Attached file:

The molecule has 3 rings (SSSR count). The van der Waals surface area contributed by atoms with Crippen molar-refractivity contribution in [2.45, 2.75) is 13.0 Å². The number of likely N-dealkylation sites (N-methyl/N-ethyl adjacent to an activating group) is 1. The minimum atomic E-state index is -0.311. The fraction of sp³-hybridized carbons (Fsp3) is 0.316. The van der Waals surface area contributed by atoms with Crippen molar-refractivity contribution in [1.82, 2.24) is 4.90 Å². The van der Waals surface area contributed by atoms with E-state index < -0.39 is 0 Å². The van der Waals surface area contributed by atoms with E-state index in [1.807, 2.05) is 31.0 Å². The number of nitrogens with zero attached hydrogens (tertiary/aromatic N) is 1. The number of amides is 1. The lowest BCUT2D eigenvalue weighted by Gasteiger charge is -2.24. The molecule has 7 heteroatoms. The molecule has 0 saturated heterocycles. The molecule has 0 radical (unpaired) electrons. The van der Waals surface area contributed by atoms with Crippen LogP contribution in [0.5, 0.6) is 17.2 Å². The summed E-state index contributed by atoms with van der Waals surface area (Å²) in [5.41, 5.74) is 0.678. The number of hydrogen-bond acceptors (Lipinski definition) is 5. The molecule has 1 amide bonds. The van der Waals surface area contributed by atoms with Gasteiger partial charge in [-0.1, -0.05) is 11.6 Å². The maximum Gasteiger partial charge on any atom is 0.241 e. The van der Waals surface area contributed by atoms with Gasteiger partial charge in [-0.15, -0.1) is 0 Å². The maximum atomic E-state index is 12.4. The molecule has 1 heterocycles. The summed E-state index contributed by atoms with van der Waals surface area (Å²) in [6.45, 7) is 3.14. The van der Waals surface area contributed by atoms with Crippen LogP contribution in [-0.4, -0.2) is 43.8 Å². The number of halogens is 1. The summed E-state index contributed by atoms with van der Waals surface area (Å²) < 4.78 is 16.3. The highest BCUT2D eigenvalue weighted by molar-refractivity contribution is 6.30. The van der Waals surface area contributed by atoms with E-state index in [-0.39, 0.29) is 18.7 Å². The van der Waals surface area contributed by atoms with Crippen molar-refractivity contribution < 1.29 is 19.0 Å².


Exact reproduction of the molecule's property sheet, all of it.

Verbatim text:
The molecule has 3 rings (SSSR count). The van der Waals surface area contributed by atoms with Crippen molar-refractivity contribution in [2.45, 2.75) is 13.0 Å². The number of likely N-dealkylation sites (N-methyl/N-ethyl adjacent to an activating group) is 1. The minimum atomic E-state index is -0.311. The fraction of sp³-hybridized carbons (Fsp3) is 0.316. The van der Waals surface area contributed by atoms with Crippen molar-refractivity contribution in [1.82, 2.24) is 4.90 Å². The van der Waals surface area contributed by atoms with E-state index < -0.39 is 0 Å². The van der Waals surface area contributed by atoms with E-state index in [1.807, 2.05) is 31.0 Å². The number of nitrogens with zero attached hydrogens (tertiary/aromatic N) is 1. The number of amides is 1. The lowest BCUT2D eigenvalue weighted by Gasteiger charge is -2.24. The molecule has 7 heteroatoms. The molecule has 0 saturated heterocycles. The molecule has 0 radical (unpaired) electrons. The van der Waals surface area contributed by atoms with Crippen LogP contribution in [0.5, 0.6) is 17.2 Å². The summed E-state index contributed by atoms with van der Waals surface area (Å²) in [5.41, 5.74) is 0.678. The number of hydrogen-bond acceptors (Lipinski definition) is 5. The molecule has 1 amide bonds. The van der Waals surface area contributed by atoms with Gasteiger partial charge in [-0.1, -0.05) is 11.6 Å². The maximum Gasteiger partial charge on any atom is 0.241 e. The van der Waals surface area contributed by atoms with Gasteiger partial charge in [-0.15, -0.1) is 0 Å². The maximum atomic E-state index is 12.4. The molecule has 1 heterocycles. The summed E-state index contributed by atoms with van der Waals surface area (Å²) in [6.45, 7) is 3.14. The van der Waals surface area contributed by atoms with Crippen LogP contribution in [-0.4, -0.2) is 43.8 Å². The number of halogens is 1. The summed E-state index contributed by atoms with van der Waals surface area (Å²) < 4.78 is 16.3. The highest BCUT2D eigenvalue weighted by molar-refractivity contribution is 6.30. The van der Waals surface area contributed by atoms with E-state index in [-0.39, 0.29) is 18.7 Å². The van der Waals surface area contributed by atoms with Crippen molar-refractivity contribution < 1.29 is 19.0 Å².